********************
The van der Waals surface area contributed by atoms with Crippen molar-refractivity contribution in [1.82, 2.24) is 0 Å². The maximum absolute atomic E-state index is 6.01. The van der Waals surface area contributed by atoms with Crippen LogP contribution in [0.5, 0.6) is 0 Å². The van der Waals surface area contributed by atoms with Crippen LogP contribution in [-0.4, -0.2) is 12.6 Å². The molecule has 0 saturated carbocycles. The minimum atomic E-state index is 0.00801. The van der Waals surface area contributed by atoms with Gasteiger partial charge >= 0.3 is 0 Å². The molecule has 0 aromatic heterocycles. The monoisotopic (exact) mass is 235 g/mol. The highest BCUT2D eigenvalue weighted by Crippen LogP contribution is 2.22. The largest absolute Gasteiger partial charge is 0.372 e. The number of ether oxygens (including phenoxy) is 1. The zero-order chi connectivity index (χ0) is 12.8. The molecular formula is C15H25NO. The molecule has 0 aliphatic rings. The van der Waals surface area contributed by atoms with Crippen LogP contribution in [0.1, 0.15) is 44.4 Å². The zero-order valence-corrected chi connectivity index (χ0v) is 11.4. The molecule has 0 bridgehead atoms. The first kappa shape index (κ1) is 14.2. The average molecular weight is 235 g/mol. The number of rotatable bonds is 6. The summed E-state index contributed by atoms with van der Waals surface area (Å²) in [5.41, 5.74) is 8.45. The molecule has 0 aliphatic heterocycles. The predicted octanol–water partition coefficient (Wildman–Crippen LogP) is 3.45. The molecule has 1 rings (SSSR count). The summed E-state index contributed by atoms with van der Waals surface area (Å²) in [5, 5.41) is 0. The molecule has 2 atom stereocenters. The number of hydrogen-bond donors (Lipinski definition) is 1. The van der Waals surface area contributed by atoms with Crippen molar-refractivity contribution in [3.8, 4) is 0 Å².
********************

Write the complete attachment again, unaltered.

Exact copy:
The van der Waals surface area contributed by atoms with Crippen molar-refractivity contribution in [1.82, 2.24) is 0 Å². The maximum absolute atomic E-state index is 6.01. The van der Waals surface area contributed by atoms with Crippen LogP contribution in [0.5, 0.6) is 0 Å². The van der Waals surface area contributed by atoms with Crippen LogP contribution in [-0.4, -0.2) is 12.6 Å². The molecule has 0 saturated carbocycles. The minimum atomic E-state index is 0.00801. The van der Waals surface area contributed by atoms with Gasteiger partial charge >= 0.3 is 0 Å². The molecule has 0 aromatic heterocycles. The monoisotopic (exact) mass is 235 g/mol. The highest BCUT2D eigenvalue weighted by Crippen LogP contribution is 2.22. The largest absolute Gasteiger partial charge is 0.372 e. The number of ether oxygens (including phenoxy) is 1. The zero-order chi connectivity index (χ0) is 12.8. The molecular formula is C15H25NO. The molecule has 0 aliphatic rings. The van der Waals surface area contributed by atoms with Crippen LogP contribution in [0.1, 0.15) is 44.4 Å². The zero-order valence-corrected chi connectivity index (χ0v) is 11.4. The molecule has 0 bridgehead atoms. The first kappa shape index (κ1) is 14.2. The average molecular weight is 235 g/mol. The number of rotatable bonds is 6. The summed E-state index contributed by atoms with van der Waals surface area (Å²) in [5.41, 5.74) is 8.45. The molecule has 0 aliphatic heterocycles. The predicted octanol–water partition coefficient (Wildman–Crippen LogP) is 3.45. The molecule has 1 rings (SSSR count). The summed E-state index contributed by atoms with van der Waals surface area (Å²) in [5, 5.41) is 0. The molecule has 2 atom stereocenters. The number of hydrogen-bond donors (Lipinski definition) is 1. The van der Waals surface area contributed by atoms with Crippen molar-refractivity contribution in [3.8, 4) is 0 Å².